The numbers are in and things are looking up; unfortunately what’s up, these days, is the weight of the average American. Indeed, the United States Centers for Disease Control and Prevention show that the average American is heavier than at the beginning of the 21st century. Not only are we getting heavier, though, but we are getting shorter, too, apparently.
The new CDC data says that the average American male is 5-feet, 9-inches tall with a weight of about 198 pounds. The average American female is 5-feet, 4-inches tall with a weight of 171 pounds. At the beginning of the century, height aside, the average male and female in America weighed 189.1 and 163.6 pounds, respectively.
Bringing it back to the present day, though, the average American male is considered overweight if he weighs more than 169 pounds; and he is considered obese if he weighs more than 202 pounds. Similarly, the average American female is considered overweight if she weighs more than 140; and obese with a weight higher than 175 pounds. To clarify, the data suggests the average non-Hispanic white American male weighs 202.2 pounds.
So if we put two and two together and we can assess that the average American male is borderline obese.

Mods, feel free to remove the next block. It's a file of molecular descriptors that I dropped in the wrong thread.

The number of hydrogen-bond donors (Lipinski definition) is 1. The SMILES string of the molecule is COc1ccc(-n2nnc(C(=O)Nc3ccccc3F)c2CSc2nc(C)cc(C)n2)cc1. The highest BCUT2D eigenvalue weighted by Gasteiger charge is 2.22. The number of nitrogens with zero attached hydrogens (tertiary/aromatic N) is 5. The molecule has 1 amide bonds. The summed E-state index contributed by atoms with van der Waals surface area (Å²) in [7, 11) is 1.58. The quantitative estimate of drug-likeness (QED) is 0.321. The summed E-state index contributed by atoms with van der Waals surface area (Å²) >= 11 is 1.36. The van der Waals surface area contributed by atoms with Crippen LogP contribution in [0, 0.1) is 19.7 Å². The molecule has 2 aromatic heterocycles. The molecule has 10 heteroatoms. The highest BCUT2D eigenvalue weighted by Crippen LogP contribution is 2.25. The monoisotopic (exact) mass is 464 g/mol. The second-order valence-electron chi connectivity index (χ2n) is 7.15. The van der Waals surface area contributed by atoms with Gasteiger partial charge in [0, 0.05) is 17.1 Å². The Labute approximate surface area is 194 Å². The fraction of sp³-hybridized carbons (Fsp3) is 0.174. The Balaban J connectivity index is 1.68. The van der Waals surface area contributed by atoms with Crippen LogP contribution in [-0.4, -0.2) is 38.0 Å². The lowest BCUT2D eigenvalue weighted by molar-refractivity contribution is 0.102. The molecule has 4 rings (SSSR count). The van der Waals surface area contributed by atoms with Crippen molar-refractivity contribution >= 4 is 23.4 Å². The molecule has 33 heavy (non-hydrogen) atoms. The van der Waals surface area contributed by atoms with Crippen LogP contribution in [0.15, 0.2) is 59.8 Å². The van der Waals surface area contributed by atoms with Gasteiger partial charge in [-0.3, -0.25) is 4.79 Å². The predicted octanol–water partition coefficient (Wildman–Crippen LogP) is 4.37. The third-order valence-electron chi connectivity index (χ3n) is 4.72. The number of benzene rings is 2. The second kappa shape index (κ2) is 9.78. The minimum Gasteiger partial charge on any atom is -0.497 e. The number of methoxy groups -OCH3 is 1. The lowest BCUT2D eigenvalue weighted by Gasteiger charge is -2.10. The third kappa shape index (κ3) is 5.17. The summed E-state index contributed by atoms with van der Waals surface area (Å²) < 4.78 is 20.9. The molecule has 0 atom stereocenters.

While height and weight are factors everyone can plainly observe, the most important metric to measure is Body Mass Index. BMI is the measure of body fat based on height and weight and it is a better way to determine health in terms of things like obesity. That in mind, the age-adjusted mean body mass index for men rose from 27.8 in the year 2000 to 29.1 in 2016; the age-adjusted mean body mass index for women rose from 28.2 to 29.6 in the same observation period.
Putting that into perspective, health officials say that a healthy body mass index is between 18.5 and 24.9; and the BMI obesity threshold is 30.
This data comes on the heels of a statement from the scientific research organization The Obesity Society who classified, this month, that obesity is a worldwide, non-communicable chronic disease.